I've been meaning to update this blog to Octopress 2.1 for some time now (mainly to use its linklog feature), but I kept procrastinating because I was intimidated by the prospect of diving back into Git and Rake commands to do so. When I finally decided to get my hands dirty the other day, I ran into problems—as I had feared—and ended up spending a few hours debugging. I'm writing this blog post to document the process.

I'd like to emphasize that I am entirely aware that I am using beta software (caveat emptor) and that, consequently, I do not intend for this to reflect negatively on Octopress in any way. I love Octopress because it allows me to write a nice, professional-looking blog using nothing but simple, elegant Markdown. In fact, I want to document my experience with the 2.1 branch to make it easier for other people to use it, too.

Okay, are you with me now? Let's get started.

A Successful Git Branching Model

I came across this article on a standardized Git branching model some time ago, but I still find it quite useful to reference from time to time. If you're using Git, this is definitely a worthwhile read.

Somewhere in the Arabian Sea

I just finished listening to this old (2002) episode of This American Life, and I couldn't help but imagine that the exact same story could just as easily take place on a starship in the future. I actually found it fascinating to hear about the day-to-day life of the majority of the crew on the ship, who never engage in any combat missions. Here's the summary (emphasis mine):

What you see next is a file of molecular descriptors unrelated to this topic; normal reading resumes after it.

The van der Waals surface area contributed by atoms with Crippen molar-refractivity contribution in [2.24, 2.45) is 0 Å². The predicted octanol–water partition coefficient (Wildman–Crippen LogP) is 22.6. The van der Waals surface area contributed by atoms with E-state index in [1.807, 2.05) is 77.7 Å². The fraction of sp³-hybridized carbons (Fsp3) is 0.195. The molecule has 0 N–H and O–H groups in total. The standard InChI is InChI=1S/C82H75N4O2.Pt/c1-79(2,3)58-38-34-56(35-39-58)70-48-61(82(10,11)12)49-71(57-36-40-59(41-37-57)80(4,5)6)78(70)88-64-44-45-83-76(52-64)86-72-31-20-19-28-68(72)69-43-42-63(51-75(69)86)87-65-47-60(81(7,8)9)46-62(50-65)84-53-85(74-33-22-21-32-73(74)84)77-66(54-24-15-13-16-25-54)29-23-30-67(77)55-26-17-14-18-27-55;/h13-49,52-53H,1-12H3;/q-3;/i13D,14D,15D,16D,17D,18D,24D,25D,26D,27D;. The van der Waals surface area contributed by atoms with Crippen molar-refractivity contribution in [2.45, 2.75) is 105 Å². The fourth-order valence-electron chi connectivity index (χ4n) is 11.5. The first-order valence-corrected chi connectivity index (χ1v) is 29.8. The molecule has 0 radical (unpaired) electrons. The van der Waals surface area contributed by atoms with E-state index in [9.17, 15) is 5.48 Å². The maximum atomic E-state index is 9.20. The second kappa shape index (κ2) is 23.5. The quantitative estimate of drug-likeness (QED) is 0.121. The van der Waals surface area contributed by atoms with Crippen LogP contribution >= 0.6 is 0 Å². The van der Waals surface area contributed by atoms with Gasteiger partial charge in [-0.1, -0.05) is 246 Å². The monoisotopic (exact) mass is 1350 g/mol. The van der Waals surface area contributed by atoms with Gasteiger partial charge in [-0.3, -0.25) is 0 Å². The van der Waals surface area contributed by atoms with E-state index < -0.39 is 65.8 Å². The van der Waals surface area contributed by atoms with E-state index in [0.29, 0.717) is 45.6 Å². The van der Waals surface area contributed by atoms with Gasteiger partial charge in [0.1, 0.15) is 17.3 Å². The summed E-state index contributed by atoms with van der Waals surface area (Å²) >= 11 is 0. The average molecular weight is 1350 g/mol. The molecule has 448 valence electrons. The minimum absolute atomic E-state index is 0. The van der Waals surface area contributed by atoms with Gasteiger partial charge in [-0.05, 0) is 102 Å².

Life aboard the USS John C. Stennis, an aircraft carrier in the Arabian Sea that's supporting bombing missions over Afghanistan as part of Operation Enduring Freedom. Only a few dozen people on board actually fly F-18s and F-14s. It takes the rest of the crew—over 5,000 people—to keep them in the air.

Because I'm weird, this radio show also reminded me of a question and answer posted on about the ships used by the Empire in the Star Wars universe. I particularly liked the following paragraph in the answer.

And the more you scale up, the greater the logistical resource needs stack up, especially if the vessel is going to be on multi-year missions across the galaxy. For psychological and social reasons, you'd need to have even more crew comforts and civic infrastructure, like libraries, entertainment centers, living areas, schools, gyms, hydroponic farms, etc. You'd also have more need for support personnel from electricians and mechanics to nuclear engineers and scientists to security officers, forklift operators and janitors. Conveniently, a large crew and ship will also serve to reduce the psychological stresses of feeling isolated and trapped during extended space voyages.